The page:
"People are very worried about this law," said one foreign official in Kabul who works on election issues. "It was so substantially rewritten, and nobody really knew about it."
People should be even more worried that Karzai still lacks 10 of 24 cabinet seats eight months after August 20th, that this has little effect on his defiant behavior. To the New York Times' horror, “the Karzai government unilaterally rewrote the election law, and the president put it into effect by a legislative decree on Feb. 13.”
Karzai spokesman Syamak Herawi explained afterward, “The international members had large salaries and didn't care about Afghanistan's national interest. Now there won't be any interference. The foreigners can be observers."
"It is we who decide who leads in Afghanistan," Karzai said last month in Munich. "We are not a colony."
He’s delivering on that prophecy. March 1st, 16 days into Operation Moshtarak, the Government’s National Directorate of Security (NDS) - Afghanistan’s intelligence agency - banned the media from broadcasting live images of terror attacks.
The order was immediately criticized by Afghan journalism and human rights groups, US officials, and the Taliban, who called the move, "a flagrant violation of the recognized principle of freedom of speech.”
Some journalists and analysts see a silver lining. Karzai is becoming unnerved by the reporting and criticism of the multiplying local media outlets. Some might see a glimmer of hope in Afghanistan taking control of its own institutions, or negotiating with the Taliban for that matter. But Obama’s political and military rails are separating when they need to be coming together.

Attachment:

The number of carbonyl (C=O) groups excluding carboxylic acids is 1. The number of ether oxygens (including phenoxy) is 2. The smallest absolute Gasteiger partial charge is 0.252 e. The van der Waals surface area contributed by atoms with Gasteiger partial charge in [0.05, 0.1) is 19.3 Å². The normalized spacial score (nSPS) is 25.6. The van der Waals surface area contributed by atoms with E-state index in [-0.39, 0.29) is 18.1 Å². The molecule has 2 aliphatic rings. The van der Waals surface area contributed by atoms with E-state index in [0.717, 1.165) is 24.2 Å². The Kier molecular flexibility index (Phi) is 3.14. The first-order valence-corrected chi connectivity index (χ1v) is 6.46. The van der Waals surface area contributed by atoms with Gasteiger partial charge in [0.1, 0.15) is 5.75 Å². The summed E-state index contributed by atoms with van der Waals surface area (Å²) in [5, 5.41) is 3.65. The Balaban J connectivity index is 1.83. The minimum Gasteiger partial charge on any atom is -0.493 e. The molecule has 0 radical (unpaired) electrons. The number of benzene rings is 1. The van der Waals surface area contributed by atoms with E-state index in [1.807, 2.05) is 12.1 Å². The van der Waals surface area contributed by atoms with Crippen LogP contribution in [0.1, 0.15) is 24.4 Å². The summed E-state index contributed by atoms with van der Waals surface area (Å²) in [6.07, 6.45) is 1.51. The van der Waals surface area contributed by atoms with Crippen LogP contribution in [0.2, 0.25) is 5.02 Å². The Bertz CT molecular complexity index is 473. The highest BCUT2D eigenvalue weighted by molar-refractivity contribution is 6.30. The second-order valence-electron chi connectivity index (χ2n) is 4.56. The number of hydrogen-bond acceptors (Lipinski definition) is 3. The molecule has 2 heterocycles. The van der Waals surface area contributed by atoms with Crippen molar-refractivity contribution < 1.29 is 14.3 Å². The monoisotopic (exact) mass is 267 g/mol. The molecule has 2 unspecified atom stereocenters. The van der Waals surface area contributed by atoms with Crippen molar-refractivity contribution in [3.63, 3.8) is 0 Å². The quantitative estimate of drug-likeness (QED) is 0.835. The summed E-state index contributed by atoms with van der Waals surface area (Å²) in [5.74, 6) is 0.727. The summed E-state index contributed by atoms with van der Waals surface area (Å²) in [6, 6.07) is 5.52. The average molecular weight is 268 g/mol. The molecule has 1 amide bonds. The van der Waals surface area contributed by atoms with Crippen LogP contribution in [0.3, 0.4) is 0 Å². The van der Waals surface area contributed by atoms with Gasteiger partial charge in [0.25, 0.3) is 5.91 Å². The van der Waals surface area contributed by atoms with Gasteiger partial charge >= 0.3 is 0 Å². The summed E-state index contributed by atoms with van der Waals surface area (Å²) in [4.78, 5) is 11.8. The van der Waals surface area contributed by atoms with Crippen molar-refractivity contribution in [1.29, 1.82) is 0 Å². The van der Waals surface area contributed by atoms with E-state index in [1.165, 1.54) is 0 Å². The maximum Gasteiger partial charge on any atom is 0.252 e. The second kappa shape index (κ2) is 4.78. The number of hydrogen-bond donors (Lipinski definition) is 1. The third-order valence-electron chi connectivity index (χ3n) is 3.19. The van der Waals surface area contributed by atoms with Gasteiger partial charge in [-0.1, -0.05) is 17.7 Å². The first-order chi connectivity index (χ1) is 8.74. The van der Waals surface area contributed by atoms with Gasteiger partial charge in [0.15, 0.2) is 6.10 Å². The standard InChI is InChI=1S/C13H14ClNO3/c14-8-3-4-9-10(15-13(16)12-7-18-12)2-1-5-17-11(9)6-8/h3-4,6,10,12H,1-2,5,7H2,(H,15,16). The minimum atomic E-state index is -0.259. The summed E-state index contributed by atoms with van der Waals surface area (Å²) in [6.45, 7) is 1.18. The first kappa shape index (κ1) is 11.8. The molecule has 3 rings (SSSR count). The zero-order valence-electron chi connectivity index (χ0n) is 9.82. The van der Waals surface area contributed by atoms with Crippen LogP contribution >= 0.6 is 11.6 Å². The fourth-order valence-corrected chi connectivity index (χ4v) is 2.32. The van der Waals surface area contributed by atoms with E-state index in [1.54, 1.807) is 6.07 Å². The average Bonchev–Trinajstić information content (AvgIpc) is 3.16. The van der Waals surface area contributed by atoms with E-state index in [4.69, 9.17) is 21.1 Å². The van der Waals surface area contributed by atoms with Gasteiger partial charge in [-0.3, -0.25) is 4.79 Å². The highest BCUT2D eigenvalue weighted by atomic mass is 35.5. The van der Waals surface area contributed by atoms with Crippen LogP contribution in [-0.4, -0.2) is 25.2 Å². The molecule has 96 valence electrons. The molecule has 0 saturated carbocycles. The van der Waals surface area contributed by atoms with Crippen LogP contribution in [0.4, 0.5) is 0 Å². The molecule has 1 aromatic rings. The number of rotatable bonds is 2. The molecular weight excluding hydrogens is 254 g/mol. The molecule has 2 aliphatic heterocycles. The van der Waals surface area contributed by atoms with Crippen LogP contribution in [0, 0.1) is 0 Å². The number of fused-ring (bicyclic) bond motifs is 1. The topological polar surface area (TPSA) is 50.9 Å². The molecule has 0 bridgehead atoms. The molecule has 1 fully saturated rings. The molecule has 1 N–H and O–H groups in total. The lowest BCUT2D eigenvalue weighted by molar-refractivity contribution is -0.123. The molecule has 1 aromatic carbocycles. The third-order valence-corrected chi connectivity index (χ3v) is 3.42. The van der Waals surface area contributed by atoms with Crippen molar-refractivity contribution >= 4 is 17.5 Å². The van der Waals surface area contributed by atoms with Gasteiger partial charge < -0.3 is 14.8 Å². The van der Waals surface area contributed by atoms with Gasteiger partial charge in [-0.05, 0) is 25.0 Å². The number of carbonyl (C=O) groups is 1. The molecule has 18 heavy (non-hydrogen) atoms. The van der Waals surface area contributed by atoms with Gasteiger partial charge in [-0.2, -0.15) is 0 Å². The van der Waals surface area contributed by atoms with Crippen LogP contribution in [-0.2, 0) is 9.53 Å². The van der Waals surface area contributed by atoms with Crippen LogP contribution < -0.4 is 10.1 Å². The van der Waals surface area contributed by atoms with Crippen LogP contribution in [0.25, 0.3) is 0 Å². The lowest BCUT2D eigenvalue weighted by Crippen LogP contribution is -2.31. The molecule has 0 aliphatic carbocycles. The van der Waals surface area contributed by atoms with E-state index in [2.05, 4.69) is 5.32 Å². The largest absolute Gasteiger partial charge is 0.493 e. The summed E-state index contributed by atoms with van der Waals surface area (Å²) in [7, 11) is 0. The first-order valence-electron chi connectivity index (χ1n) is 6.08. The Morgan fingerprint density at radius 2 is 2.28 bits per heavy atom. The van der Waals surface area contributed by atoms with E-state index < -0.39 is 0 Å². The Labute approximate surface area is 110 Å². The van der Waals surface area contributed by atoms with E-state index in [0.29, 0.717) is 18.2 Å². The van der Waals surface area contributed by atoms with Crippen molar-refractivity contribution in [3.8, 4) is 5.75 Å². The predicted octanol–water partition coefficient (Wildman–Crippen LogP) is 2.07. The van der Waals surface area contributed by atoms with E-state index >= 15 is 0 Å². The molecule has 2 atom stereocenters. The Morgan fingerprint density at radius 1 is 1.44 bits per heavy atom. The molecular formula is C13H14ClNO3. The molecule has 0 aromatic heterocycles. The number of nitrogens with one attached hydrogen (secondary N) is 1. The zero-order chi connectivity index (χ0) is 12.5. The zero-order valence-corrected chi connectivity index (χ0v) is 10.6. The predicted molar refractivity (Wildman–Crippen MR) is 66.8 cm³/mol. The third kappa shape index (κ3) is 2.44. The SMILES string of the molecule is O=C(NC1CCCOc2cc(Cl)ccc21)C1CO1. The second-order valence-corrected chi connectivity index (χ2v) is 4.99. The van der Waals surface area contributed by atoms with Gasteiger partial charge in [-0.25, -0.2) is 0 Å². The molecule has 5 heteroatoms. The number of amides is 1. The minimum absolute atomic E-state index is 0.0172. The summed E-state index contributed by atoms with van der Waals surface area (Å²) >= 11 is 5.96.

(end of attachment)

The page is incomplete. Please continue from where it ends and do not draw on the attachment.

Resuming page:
He needs to correct this divergence now.
Obama’s fundamental problem is that he already lost the advantage over Karzai. His treatment of him since before becoming president to the election and until this moment has been erratic, criticizing him then condemning him, then trusting him before being burned again, and now having to push back again.
Obama should have been more forceful on Karzai during the election and more supportive of opposition candidate Abdullah Abdullah. But it’s too late now. Karzai knows Obama can’t do anything to him, a belief that’s a deadly product of two things: America needs Karzai, and Karzai now has China and India.
Thus Obama and his officials must get creative in controlling Karzai if they hope to keep their war on track. Potential military gains may have to be exploited against him, just as he turns civilian casualties against America. If US troops are able to stabilize parts of Helmand and Kandahar then Obama could have leverage with those provinces.
He would then have to apply it to Kabul, like US officials did to Pakistan with Swat to obtain more operations in Waziristan. Naturally this strategy carries risks - neither Pakistan’s government, media, or people are pro-American - but it might work better in Afghanistan when the demand is good governance.
Since Obama can’t really punish Karzai, rewarding him could work instead. Tell him to draw up a list of personal or ideal projects he and his power base would like done. If they’re reasonable maybe Obama and Karzai can work out an equivalent exchange as a way to motivate local and regional actors, and hopefully Karzai himself in the end.
America would have to be careful this doesn’t turn into a bribe system, but Obama has to think of something new. His options for Karzai are few and he needs all the creativity and unorthodoxy the White House and Pentagon can conjure. His surge is unlikely to make his July 2011 deadline if the political and military tracks continue diverging.
Obama must pull them back into line before they derail America in Afghanistan.